July 19, 2009

SPIRAL (1998) - first and best of the RING sequels


(1998, Japan, Rasen)

Continuing a series of reviews from the Ring phenomenon

The success of Ring (1998) in Japan lead to a successful sequel Ring 2 (1999) and a prequel Ring 0 (2000). But their stories were drastically different to Koji Suzuki's original books, and ignored the events of the very first sequel, Spiral, which was actually released at the same time as Ring. While Ring was immediately popular, Spiral wasn't, encouraging producers to pursue a different storyline for Ring 2 the following year.

Ring 2 gave audiences more of what they (we) wanted - more videotapes and more twitchy, scary Sadako. But Spiral primarily uses ideas from Suzuki's second novel, with a subtler but ultimately far more horrifying scenario where Sadako could become more powerful than you could possibly imagine...

Spiral begins the day after the events of Ring, with a pathologist being called in to perform an autopsy on a former colleague, the latest victim of Sadako. He finds himself haunted by his former friend and how he died, mixed in with his suicidal despair over the accidental drowning of his young son (shades of Suzuki's Dark Water).

The cause of death makes no sense to him, neither does talk of a cursed videotape. He teams up with a journalist to investigate, while more and more witnesses continue to die mysteriously.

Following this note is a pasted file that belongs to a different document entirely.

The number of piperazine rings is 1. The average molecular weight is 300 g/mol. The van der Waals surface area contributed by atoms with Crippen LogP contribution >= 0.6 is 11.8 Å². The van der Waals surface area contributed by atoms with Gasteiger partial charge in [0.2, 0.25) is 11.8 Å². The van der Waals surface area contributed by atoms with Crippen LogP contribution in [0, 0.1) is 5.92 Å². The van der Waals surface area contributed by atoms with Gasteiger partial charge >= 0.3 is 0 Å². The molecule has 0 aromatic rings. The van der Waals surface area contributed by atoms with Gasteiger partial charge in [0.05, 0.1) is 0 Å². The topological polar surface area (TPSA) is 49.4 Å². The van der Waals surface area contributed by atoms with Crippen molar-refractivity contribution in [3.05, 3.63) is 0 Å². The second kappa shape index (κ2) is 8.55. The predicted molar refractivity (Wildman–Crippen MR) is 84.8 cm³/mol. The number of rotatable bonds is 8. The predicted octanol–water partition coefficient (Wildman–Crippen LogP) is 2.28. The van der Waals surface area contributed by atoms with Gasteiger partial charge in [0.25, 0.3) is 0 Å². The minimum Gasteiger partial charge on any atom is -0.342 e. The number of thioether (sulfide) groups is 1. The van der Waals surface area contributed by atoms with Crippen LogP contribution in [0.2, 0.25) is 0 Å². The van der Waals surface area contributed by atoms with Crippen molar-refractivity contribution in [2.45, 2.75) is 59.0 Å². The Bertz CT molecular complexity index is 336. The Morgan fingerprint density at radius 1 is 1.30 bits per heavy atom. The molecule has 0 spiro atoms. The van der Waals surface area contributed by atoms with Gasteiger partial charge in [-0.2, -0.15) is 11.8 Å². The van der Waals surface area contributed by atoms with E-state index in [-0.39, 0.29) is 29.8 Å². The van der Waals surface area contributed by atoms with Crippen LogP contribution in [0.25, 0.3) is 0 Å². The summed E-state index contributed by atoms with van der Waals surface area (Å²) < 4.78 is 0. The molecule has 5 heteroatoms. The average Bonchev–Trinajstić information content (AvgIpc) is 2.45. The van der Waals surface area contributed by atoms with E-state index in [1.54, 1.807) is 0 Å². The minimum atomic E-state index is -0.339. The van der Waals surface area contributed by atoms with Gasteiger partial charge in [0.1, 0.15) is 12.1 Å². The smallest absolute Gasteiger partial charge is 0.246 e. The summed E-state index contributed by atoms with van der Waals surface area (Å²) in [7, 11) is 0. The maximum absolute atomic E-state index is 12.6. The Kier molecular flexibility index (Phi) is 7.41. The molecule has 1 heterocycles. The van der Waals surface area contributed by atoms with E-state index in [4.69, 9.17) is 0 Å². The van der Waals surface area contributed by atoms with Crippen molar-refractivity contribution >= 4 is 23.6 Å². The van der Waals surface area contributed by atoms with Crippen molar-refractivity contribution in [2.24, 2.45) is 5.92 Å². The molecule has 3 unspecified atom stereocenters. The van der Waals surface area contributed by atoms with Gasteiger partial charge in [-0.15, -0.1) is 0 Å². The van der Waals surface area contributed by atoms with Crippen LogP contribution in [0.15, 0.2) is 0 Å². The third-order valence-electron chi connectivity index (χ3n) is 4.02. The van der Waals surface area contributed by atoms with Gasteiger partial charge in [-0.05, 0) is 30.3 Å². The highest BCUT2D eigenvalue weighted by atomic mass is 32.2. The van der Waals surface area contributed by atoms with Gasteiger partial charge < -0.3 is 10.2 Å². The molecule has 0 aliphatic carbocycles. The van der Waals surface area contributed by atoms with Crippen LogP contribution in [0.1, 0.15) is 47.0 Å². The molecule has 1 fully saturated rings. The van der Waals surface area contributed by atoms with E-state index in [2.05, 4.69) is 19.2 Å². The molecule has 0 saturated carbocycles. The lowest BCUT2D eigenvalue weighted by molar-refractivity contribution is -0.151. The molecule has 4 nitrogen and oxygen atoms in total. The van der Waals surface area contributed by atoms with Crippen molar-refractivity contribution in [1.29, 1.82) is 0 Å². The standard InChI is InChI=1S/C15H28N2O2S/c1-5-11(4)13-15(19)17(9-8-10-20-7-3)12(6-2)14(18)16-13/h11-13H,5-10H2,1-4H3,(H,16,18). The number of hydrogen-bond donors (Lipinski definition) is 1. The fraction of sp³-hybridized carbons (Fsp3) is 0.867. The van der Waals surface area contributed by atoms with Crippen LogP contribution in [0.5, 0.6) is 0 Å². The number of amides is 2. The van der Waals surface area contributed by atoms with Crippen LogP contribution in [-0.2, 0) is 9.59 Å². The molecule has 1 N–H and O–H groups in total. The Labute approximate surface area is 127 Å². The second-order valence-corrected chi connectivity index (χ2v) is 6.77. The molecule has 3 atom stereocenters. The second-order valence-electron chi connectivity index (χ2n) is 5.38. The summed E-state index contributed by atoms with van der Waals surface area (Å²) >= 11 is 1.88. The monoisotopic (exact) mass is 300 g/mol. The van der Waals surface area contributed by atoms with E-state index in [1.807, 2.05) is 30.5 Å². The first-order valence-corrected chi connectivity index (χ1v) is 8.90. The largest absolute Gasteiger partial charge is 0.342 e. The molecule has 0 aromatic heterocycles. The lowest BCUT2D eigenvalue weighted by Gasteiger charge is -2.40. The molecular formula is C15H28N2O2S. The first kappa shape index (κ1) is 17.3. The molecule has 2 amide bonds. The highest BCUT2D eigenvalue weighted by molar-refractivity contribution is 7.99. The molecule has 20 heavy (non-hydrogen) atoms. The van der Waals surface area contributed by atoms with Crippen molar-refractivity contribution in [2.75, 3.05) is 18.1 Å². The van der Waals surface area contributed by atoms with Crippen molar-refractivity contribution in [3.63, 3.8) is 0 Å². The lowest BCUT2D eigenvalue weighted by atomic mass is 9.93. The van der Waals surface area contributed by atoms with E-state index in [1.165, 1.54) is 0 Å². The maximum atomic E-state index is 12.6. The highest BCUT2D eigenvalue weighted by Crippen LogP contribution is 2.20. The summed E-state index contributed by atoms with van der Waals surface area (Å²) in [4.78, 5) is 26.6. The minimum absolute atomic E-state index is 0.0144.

When Sadako appears, she's not shrouded in black hair and a shroud, but a sexy nightdress. Another change of tactics is to spread her curse in other ways besides boring old videotape...

When I first saw this, when it was confusingly being sold around Asia as Ring 2: The Spiral, I was disappointed with the lack of videotape deaths and the twitchy, jerky Sadako that we all love. But over the years, and being less impressed by re-watching Ring 2, Spiral is now my favourite of the sequels. A better story, that doesn't suffer by repeating the highlights of the first film.

This is as much a medical thriller as a horror. But the scares are subtle and effective. The growing realisation of what Sadako is planning is both dramatic and very powerful, reminiscent of Kiyoshi Kurosawa's Pulse (Kairo). Director Joji Iida went on to direct Another Heaven and the post-apocalyptic Dragonhead.

It's also interesting for Ring fans to see the same characters, with the same actors, following completely different paths than they take in Ring 2. Suzuki's books are so full of ideas that the stories about Sadako can spin off in many directions.

As a title, Spiral is an undescriptive name and the original generic poster art didn't help. Ring: Virus would have been a more apt title, but confusingly the South Korean remake (1999) was called that. Speaking of which, I'll review that one next. Eventually I'll also plough through the TV series made of Rasen in 1999.

Spiral is available in the US Ring Anthology boxset, under the Japanese name, Rasen. It also used to be available in the UK as Spiral (artwork at top).

There's plenty of screengrabs, but a less good review over at The Ring Cycle site.

Links to the other Ring movie reviews are here on the Ring Overview.

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